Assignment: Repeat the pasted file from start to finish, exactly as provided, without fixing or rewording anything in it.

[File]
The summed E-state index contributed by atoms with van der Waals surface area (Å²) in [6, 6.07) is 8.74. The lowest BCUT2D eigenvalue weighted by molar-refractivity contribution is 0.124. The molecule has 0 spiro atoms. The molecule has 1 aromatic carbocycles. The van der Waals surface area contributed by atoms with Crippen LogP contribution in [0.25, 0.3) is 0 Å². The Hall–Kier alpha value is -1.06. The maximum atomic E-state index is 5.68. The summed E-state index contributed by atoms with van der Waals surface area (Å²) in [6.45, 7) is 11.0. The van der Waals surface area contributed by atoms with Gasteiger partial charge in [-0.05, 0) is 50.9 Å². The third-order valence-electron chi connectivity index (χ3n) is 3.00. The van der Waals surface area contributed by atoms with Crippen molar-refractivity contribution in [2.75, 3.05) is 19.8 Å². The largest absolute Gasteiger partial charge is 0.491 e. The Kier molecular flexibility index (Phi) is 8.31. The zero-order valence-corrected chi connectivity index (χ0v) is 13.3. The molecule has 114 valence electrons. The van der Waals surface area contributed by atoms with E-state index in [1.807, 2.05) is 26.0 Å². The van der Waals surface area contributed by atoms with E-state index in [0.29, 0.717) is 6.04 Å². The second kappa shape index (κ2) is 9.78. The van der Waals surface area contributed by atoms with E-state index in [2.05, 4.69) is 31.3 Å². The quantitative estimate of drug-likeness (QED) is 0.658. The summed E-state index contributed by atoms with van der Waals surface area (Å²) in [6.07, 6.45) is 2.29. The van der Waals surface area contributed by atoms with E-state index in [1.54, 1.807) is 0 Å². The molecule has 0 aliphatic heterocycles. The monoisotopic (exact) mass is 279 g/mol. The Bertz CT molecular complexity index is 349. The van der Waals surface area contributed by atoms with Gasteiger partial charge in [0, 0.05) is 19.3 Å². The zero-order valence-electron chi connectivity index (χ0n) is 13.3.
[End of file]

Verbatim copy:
The summed E-state index contributed by atoms with van der Waals surface area (Å²) in [6, 6.07) is 8.74. The lowest BCUT2D eigenvalue weighted by molar-refractivity contribution is 0.124. The molecule has 0 spiro atoms. The molecule has 1 aromatic carbocycles. The van der Waals surface area contributed by atoms with Crippen LogP contribution in [0.25, 0.3) is 0 Å². The Hall–Kier alpha value is -1.06. The maximum atomic E-state index is 5.68. The summed E-state index contributed by atoms with van der Waals surface area (Å²) in [6.45, 7) is 11.0. The van der Waals surface area contributed by atoms with Gasteiger partial charge in [-0.05, 0) is 50.9 Å². The third-order valence-electron chi connectivity index (χ3n) is 3.00. The van der Waals surface area contributed by atoms with Crippen molar-refractivity contribution in [2.75, 3.05) is 19.8 Å². The largest absolute Gasteiger partial charge is 0.491 e. The Kier molecular flexibility index (Phi) is 8.31. The zero-order valence-corrected chi connectivity index (χ0v) is 13.3. The molecule has 114 valence electrons. The van der Waals surface area contributed by atoms with E-state index in [1.807, 2.05) is 26.0 Å². The van der Waals surface area contributed by atoms with E-state index in [0.29, 0.717) is 6.04 Å². The second kappa shape index (κ2) is 9.78. The van der Waals surface area contributed by atoms with E-state index in [2.05, 4.69) is 31.3 Å². The quantitative estimate of drug-likeness (QED) is 0.658. The summed E-state index contributed by atoms with van der Waals surface area (Å²) in [6.07, 6.45) is 2.29. The van der Waals surface area contributed by atoms with E-state index in [1.54, 1.807) is 0 Å². The molecule has 0 aliphatic heterocycles. The monoisotopic (exact) mass is 279 g/mol. The Bertz CT molecular complexity index is 349. The van der Waals surface area contributed by atoms with Gasteiger partial charge in [0, 0.05) is 19.3 Å². The zero-order valence-electron chi connectivity index (χ0n) is 13.3.